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Le Pen Doubles Down at Crunch Time

Scott McConnell

I’m sensing a little boost for Marine Le Pen. She was just on for a pretty lengthy interview on BFMTV, the main news station. The host, who is surely no Le Penist, asked her a lot of questions about her life, growing up as the daughter of France’s most prominent extreme-rightist, etc. She is always very good on such topics, coming across as both normal and wise. She’s led a full life and is raising three kids as a divorced mom. She was appealing in talking about her decision to keep them out of the campaign limelight. She’s attractive but no knockout; I think she is very relatable not only as a populist tribune, but as a woman in full navigating the shoals of a modern life. I liked it when the host asked her what she was reading, and she laughed and said nothing but campaign-related dossiers and reports. My guess is that none of her opponents would come across so well in this format, and it can’t hurt her that clips of it will be rebroadcast all day on the main news channel four days before the first round.

Some in the press have had Le Pen in a little bit of a slump: a slight dipping in the polls, an inability to bring the campaign to focus on her subjects. One observer noted that she seemed a bit outside-looking-in during the televised debates; she would say something bold or provocative and no one would respond. That’s not the case this week; she’s back in the center. She did it by doubling down hard on her key issue, immigration.

On Monday evening she spoke at big rally at the Zenith, on the edge of Paris. Paris is not a Marine stronghold, so she filled an arena of 5,000, perhaps a third of the size of Macron’s rally earlier that day. But she made news with real proposals—so, in contrast to Macron, the papers were full of Le Pen headlines for the next two days.

The Zenith is on the northeast edge of Paris, near the suburbs where riots are always possible, and leaving the subway I was not unhappy to see a full contingent of riot cops. I got into the arena early, but shortly thereafter the “antifa” assaulted rallygoers with Molotov cocktails. When we left, the cops told us to use one subway station (there was another possibility) because it was “fully securitized.”

The Le Pen crowd in Paris has that embattled group which has been on the outs for a while. But it gives them a kind of esprit de corps. A few parents brought children though this was an evening rally at the end of a holiday weekend. Among the older faces, there was a working-class, or what in New York would be an outer-borough, feel; the younger Le Penists looked somewhat hipper.

As music to warm up the crowd before the speakers, Macron’s rally deployed somewhat sanitized rap; Le Pen went with Ravel’s Bolero.

Finally Marine Le Pen strides onstage, wearing black pants and a scarlet jacket. She talks for an hour and a half, from prepared text but with some real rhetorical power. She speaks mostly about immigration and globalization: “civilization is at stake” and she will protect France and the French. The crowd regularly breaks into the Le Penist chant “on est chez nous(“We are at home”)—a chant of defiance to globalization, something that would make sense only to a people whose sense of being at home in their country felt actually under threat.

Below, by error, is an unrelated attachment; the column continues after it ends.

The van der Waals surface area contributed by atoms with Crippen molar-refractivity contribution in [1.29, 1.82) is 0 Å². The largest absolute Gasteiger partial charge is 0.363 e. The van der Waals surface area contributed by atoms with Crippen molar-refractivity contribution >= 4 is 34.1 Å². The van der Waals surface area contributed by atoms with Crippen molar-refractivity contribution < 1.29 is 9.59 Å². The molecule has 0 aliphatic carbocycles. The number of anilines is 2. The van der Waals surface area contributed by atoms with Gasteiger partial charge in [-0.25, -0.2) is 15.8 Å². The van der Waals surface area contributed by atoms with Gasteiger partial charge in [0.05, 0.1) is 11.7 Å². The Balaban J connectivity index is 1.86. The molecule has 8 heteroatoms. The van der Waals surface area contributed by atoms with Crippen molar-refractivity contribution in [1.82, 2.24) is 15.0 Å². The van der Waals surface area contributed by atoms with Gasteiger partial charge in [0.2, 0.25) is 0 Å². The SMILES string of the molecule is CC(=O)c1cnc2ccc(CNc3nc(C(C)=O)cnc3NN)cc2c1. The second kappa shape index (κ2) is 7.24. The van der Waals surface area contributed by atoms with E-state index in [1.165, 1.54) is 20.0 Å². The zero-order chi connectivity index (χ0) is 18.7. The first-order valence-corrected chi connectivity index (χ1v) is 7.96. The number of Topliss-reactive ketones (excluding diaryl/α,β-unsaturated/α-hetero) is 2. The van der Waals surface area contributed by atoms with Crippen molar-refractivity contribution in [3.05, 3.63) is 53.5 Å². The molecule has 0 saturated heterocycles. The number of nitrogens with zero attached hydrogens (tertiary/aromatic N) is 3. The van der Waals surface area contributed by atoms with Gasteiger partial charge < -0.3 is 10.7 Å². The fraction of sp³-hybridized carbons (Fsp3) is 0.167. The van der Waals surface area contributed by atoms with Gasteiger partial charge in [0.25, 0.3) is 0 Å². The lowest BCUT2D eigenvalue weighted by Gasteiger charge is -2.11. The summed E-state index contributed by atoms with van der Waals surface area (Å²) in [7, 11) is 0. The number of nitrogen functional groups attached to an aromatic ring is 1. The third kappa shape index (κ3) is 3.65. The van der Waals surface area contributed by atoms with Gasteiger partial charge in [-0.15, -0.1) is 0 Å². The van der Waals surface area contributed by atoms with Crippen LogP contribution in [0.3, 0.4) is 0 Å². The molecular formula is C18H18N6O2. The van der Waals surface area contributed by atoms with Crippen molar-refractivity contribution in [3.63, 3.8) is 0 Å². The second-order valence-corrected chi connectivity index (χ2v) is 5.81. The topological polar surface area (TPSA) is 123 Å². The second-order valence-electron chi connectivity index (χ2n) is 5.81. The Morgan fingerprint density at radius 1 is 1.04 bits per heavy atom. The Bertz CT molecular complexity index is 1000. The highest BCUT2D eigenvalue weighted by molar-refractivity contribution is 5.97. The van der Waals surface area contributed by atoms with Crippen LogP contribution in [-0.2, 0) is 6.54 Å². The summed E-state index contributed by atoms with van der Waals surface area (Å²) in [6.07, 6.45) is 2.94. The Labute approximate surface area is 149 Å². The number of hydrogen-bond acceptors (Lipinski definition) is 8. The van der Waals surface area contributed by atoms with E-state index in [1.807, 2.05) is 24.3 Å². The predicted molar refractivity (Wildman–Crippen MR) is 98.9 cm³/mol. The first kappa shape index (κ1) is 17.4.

Globalization of course is a vast subject, and she can dip into one corner of it after another without ever sliding into genuinely racist discourse. France will either put itself in order and reclaim its identity or become a little planetary village. “In France we drink wine whenever we want. In France we do not force women to wear the veil because they are impure. In France we get to decide who deserves to become French.” We will not be “dispossessed our our history, our memory.” This last incites long rolling chants of “On est chez nous!from the crowd.

As president Le Pen vows to end the Schengen agreement, which allows open-borders travel between the countries of Europe. Schengen has “made our country a railway hall for all the migrants of the world.” Massive immigration is “not an opportunity for France, but a tragedy for France.” 240 killed by terrorists in the past two years. She will end birthright citizenship; she will impose a moratorium on all legal immigration. (This a hardening of the line she put out in proposals several months ago.) The burkini (the Muslim swimming suit) is “not a religious garment but an Islamist provocation.” “Give us France back” she exhorts. She reminds the crowd that Fillon supported Turkey’s entry into the European Union, which would grant unlimited residency rights in France for Turkish citizens. And after Turkey, she notes, tomorrow we could have Algeria and Morocco. She doesn’t mention this, but this was the ambition of the moderate Muslim French president elected in in Houellebecq’s novel Soumission.

At one point Le Pen had said that Mohammed Merah, one of the many French born Islamic terrorists, wouldn’t have had French citizenship if her preferences had been in place. This provoked a shame-on-her-editorial from Le Monde, whichcontrasted Le Pen unfavorably with George W. Bush of all people—for trying to make political capital out of terrorism.

I have to admit I thought Le Pen’s speech was fine. Her ideal France isn’t attacking any foreign countries, brandishing aircraft carriers and nuclear missiles, threatening regime change. It wants simply to be able to be itself. But in the forced march to a world without borders, that is considered an extremist and shameful ambition. It shouldn’t be.

about the author

Scott McConnell is a founding editor of The American Conservative and the author of Ex-Neocon: Dispatches From the Post-9/11 Ideological Wars. Follow him on Twitter at @ScottMcConnell9.

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